We will be sharing behind-the-scenes interviews featuring the talented people who are powering our vision at NIO. Our first in the series is with Chris Pouliot, VP of Algorithms.
Tell us a little about your background. I hear prior to NIO you were a rocket scientist and did a project with NASA – is that true?
I grew up in New Hampshire and did my undergraduate studies at MIT, where I graduated with a BS/MS in Aeronautics and Astronautics. As part of my master’s thesis I was studying the effect of zero gravity on an astronaut’s semicircular canals. To collect data, both pre-flight, in-flight, and post-flight, I spun astronauts in a rotating chair, and took measurements of their eye movement. From this, I analyzed a large amount of data to deduce the effect. This was my first foray into data analysis, statistics, and modeling, which I enjoyed very much.
What other things did you do prior to coming to NIO?
- As a Naval Officer, supervised the operation of the nuclear reactors aboard the aircraft carrier, USS Nimitz.
- Provided insightful analysis that led Google to change their top advertising color from blue to yellow.
- Helped Netflix determine what movies and TV shows to buy and how much they should pay
- Developed the algorithms at Lyft to help balance supply and demand via dynamic pricing.
What is your role at NIO?
I am the VP of Algorithms at NIO and work in our Silicon Valley headquarters. My team uses big data combined with math/statistics and machine learning to develop algorithms for L4 autonomous driving.
What types of projects are your team driving?
L4 autonomous driving requires algorithms to perceive, predict, plan, and act. So for example, perceive there is a truck ahead of me in the next lane adjacent to my right, predict that the truck will change lanes, plan that I need to slow down to allow the truck to merge into my lane, and act by commanding the drive-by-wire brakes to slow the vehicle down by the appropriate amount.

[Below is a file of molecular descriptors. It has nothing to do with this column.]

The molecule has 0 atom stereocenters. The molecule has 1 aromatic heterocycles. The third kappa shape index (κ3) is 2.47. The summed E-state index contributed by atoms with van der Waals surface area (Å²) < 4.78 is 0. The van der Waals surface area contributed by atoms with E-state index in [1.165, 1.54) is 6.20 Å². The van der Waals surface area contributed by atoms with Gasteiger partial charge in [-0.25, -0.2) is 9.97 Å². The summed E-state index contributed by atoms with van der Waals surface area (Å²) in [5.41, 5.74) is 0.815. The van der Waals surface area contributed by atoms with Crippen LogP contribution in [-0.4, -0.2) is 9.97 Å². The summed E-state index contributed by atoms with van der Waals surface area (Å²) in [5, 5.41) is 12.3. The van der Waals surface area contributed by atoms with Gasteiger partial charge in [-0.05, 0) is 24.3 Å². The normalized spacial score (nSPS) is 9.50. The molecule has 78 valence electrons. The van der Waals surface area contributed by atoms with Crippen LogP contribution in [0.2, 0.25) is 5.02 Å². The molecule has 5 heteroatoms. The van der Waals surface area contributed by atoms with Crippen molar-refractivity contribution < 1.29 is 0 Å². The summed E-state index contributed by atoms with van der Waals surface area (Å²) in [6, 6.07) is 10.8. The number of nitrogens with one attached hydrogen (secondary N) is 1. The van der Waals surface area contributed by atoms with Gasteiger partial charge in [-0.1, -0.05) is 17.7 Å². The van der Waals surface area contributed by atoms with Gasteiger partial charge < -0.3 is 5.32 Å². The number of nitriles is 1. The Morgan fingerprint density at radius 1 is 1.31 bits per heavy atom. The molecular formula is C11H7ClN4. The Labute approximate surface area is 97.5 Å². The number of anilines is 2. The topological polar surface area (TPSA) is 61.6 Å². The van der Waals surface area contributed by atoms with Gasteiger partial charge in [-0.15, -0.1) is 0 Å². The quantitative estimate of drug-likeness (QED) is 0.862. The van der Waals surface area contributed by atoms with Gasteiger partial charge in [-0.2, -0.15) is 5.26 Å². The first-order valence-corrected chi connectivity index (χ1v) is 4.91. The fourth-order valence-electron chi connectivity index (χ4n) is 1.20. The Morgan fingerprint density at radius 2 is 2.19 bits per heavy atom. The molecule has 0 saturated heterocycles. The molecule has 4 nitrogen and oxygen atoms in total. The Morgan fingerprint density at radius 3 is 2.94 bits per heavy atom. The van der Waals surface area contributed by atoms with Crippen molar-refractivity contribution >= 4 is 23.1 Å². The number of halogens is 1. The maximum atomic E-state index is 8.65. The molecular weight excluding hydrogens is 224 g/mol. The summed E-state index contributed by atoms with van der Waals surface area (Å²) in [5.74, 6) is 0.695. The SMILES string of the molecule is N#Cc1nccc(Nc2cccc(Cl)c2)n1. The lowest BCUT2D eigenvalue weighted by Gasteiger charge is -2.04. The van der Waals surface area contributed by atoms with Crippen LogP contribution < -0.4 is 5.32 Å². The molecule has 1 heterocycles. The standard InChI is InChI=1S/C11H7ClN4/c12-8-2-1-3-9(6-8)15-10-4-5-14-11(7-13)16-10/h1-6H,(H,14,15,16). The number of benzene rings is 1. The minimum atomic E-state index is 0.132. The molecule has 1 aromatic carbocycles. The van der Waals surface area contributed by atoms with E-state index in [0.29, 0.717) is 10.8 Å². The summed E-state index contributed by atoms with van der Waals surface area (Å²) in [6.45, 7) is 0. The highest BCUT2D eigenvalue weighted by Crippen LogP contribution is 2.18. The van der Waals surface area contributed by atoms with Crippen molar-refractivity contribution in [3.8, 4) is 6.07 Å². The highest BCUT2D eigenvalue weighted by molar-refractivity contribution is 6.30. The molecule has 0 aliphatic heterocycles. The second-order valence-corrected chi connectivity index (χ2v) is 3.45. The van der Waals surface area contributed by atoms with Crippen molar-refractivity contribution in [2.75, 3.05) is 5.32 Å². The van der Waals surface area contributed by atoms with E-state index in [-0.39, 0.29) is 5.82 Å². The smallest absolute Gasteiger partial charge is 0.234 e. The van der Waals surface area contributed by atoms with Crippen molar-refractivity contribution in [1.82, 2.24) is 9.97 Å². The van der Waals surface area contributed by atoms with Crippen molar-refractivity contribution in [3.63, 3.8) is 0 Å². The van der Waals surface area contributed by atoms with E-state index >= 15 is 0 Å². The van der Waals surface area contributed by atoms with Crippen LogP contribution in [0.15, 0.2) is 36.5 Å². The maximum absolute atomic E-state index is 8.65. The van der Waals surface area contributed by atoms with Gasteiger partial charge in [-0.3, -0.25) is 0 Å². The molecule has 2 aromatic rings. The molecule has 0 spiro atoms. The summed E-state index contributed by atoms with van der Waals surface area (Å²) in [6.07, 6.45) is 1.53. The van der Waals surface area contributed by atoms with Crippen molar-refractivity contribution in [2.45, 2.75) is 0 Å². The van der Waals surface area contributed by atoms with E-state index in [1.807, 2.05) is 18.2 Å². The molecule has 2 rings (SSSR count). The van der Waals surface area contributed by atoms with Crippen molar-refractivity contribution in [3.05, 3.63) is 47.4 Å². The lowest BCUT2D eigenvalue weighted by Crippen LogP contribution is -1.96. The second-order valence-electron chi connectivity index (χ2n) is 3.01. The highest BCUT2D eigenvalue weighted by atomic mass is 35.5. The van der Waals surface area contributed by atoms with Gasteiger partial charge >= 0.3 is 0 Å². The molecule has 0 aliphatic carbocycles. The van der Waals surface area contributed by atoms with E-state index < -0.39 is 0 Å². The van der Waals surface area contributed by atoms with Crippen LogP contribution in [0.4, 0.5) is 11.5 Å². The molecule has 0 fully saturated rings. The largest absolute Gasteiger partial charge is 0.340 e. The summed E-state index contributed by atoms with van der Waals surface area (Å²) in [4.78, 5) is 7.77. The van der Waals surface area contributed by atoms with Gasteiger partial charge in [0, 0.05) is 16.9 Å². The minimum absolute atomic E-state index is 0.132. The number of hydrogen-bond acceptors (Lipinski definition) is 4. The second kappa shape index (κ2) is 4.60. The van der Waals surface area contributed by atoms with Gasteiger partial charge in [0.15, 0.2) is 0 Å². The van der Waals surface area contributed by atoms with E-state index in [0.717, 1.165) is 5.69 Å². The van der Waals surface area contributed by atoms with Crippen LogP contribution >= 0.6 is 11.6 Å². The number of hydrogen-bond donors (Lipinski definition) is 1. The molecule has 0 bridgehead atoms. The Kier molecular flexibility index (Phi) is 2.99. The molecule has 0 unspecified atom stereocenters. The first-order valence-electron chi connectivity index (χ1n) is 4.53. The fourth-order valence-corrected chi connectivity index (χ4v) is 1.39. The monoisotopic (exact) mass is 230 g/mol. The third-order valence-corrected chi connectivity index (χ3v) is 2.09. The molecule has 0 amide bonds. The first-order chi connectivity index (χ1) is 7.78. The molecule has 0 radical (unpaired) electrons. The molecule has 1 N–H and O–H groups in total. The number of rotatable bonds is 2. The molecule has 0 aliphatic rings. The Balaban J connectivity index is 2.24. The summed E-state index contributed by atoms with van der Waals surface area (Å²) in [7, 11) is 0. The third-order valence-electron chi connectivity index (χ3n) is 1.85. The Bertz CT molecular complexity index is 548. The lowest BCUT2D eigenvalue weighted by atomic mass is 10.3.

What is the biggest challenge your team has faced?
In my previous roles at internet companies, there was no shortage of data (e.g. Google). I joined NIO 3-years ago, and the team worked 2.5 years before our first electric SUV, ES8 was launched. During that time, we had a minimal amount of data to build algorithms and models. So, the result was that we had to be scrappy – use open source datasets, data generated by employees, synthetically derived data based on assumed statistical distributions, and to purchase third-party data. This unblocked us from researching and building models. When the data started to flow from our production cars, we were ready to retrain the models on the new data and push the new models to the car via over-the-air updates.
What is the single best piece of advice you have received?
When developing algorithms, always start simple and only develop more complex models, if business impact requires it. I’ve seen a lot of fresh PhD graduates want to start with a deep neural network, but sometimes something as simple as a logistic regression will give sufficiently good results, at a lot less complexity.